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Total loss in small claims, even with Rosenthal and FDCPA violations

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New Member

Total loss in small claims, even with Rosenthal and FDCPA violations

Hi,
Long time reader but I think this is my first time posting.

I just came from a small claims hearing in California where the OC sued me after charging off the account. Their paperwork had conflicting dates and past due amounts, they did not send me any kind of demand letter, and they revealed information about my debt to my employer during process of service. Despite all this, and despite requesting a continuance from the judge so that i might obtain legal advice to better understand my rights and make sure that i was not losing my rights, i lost the case and a judgement was entered against me. The judge did not care at all about any point i brought forward. I can now choose to face their attorneys on appeal or I can cut my losses and pay a debt that I don't understand or agree with. Or I can have my wages garnished. Any way it rolls, i am screwed.

I contacted 5 debt collection and bankruptcy attorneys about the Rosenthal/FDCPA violations and no one was willing to consider taking the case. They did not think that 6-8 calls a week was actionable, nor did they believe that the revealing of information about my debt to my employer was actionable, despite my loss of reputation and whatever other consequences I'll face at my job because of it.

I wanted to share this story because despite the numerous instances of very helpful people on these forums saying that you can defend yourselves against Rosenthal or FDCPA violations or hold creditor accountable to those laws, it just doesn't work like that. Id recommend that if commentors are going to hold tight to believing that a violation of the law will actually result in some kind of justice for the debtor, then please please post some case law or studies or something. At this point I find it very difficult to believe that anyone ever has been able to use those violations to help them dismiss or win a case. Unless of course youre represented by a lawyer in a class action.
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Legendary Contributor

Re: Total loss in small claims, even with Rosenthal and FDCPA violations

I obviously cannot speak as to the court's award of a judgment under your circumstances other than to advise that you have the right to appeal the judgment.  It is not final until the appeal period has expired.

 

As for FDCPA violations, it is a clear violation for a debt collector to disclose the fact that you owe a debt to any third party.

Third parties may only be contacted to attempt to obtain the location of a consumer, and may not, in that contact, inform the party that the consumer is alleged to owe any debt.  See FDCPA 804 and 805.

Violations of the FDCPA normally do not need an attorney to pursue, as the FDCPA provides for statutory violations, meaning one need only show that they have technically violated some provision of the statute.  No showing of intent, willful or negligent, is required.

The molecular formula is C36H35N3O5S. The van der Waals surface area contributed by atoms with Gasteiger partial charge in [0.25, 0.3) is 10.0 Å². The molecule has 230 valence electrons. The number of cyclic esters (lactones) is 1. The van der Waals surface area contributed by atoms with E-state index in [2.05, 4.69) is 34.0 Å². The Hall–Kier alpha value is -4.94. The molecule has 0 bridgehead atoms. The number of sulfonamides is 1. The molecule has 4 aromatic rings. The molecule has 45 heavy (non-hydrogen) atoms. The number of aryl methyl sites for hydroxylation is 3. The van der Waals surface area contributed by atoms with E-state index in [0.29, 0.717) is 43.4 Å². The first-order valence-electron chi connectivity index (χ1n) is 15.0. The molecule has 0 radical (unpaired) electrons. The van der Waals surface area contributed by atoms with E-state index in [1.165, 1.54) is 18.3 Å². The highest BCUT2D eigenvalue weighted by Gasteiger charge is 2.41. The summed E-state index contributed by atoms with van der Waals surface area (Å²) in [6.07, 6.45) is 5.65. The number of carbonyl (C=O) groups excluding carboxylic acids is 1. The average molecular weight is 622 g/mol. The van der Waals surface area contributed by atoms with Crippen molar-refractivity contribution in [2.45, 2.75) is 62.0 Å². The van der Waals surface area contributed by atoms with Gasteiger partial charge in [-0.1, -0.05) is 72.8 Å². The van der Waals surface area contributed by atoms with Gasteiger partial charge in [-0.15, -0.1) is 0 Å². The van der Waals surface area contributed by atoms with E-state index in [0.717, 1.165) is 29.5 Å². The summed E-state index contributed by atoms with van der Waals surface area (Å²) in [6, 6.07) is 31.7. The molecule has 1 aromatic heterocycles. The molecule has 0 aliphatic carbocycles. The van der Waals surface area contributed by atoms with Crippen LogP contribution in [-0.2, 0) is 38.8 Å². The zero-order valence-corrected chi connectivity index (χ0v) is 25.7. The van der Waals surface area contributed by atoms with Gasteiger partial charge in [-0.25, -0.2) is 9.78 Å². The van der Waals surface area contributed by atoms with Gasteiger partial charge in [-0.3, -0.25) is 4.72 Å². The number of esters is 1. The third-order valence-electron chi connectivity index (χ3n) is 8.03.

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Established Contributor

Re: Total loss in small claims, even with Rosenthal and FDCPA violations

 Nobody here (unless they are a lawyer and were in the court with you) can tell you what the Judge was thinking, though.  Small claims judges are like little kings.  Some are friendly to the defendant, some are friendly to the plaintiff.  Were you able to provide a sworn statement from whoever they told about the debt?  Since this was the OC, was there a reason you elected not to demand arbitration?

 

 I'm not trying to critisize, I'm just curious as to the process you went through and what the judge saw.  Its frustrating to hear when a judge seems to ignore your arguments, even if he denies them.

 

 Only you can decide it its worth the time and potential expense of appealing.  Many people have successfully gotten awards for FDCPA violations without the help of a lawyer.  However, because they allegedly violated the FDCPA, doesn't meant the debt itself isn't valid.

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Established Contributor

Re: Total loss in small claims, even with Rosenthal and FDCPA violations

6-8 calls a week, in of itself is not actionable.  I did debt collection for a while, and we legally would call some people 6-8 times in a single day. We "weren't sure what the best time to reach the customer was, and as they did not answer, we assumed they were not home." 

 

The cuttoff was that if a person answered, or if we left a voicemail, that would be our final call for the day. Or if we recieved, in writing, notice informing us of the best time to reach them, we would not call outside of that time period.

 

But that has nothing to do with your alleged debt.

 

Conflicting dates and conflicting past due amounts. To this subject, I can only beg for more information. Did the judgement go for the lesser of the 2 amounts? Also, I'm suprised you did not get a continuance. Did the judge give a reason why?

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